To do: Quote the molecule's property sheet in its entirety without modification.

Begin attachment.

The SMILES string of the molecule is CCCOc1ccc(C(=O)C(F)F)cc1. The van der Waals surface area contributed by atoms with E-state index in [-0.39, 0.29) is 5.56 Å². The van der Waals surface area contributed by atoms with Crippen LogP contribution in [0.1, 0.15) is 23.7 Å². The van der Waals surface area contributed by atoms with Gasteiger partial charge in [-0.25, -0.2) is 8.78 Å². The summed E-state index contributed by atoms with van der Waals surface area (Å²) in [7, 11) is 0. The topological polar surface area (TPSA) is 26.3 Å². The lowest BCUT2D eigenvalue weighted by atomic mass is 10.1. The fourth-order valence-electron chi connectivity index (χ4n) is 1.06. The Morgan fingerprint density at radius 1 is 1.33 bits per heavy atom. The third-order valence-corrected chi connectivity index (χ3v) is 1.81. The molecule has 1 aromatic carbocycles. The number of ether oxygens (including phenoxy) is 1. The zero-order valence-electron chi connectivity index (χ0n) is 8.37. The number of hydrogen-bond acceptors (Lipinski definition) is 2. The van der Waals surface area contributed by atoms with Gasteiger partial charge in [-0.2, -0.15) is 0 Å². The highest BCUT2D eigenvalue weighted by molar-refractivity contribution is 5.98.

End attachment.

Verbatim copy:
The SMILES string of the molecule is CCCOc1ccc(C(=O)C(F)F)cc1. The van der Waals surface area contributed by atoms with E-state index in [-0.39, 0.29) is 5.56 Å². The van der Waals surface area contributed by atoms with Crippen LogP contribution in [0.1, 0.15) is 23.7 Å². The van der Waals surface area contributed by atoms with Gasteiger partial charge in [-0.25, -0.2) is 8.78 Å². The summed E-state index contributed by atoms with van der Waals surface area (Å²) in [7, 11) is 0. The topological polar surface area (TPSA) is 26.3 Å². The lowest BCUT2D eigenvalue weighted by atomic mass is 10.1. The fourth-order valence-electron chi connectivity index (χ4n) is 1.06. The Morgan fingerprint density at radius 1 is 1.33 bits per heavy atom. The third-order valence-corrected chi connectivity index (χ3v) is 1.81. The molecule has 1 aromatic carbocycles. The number of ether oxygens (including phenoxy) is 1. The zero-order valence-electron chi connectivity index (χ0n) is 8.37. The number of hydrogen-bond acceptors (Lipinski definition) is 2. The van der Waals surface area contributed by atoms with Gasteiger partial charge in [-0.2, -0.15) is 0 Å². The highest BCUT2D eigenvalue weighted by molar-refractivity contribution is 5.98.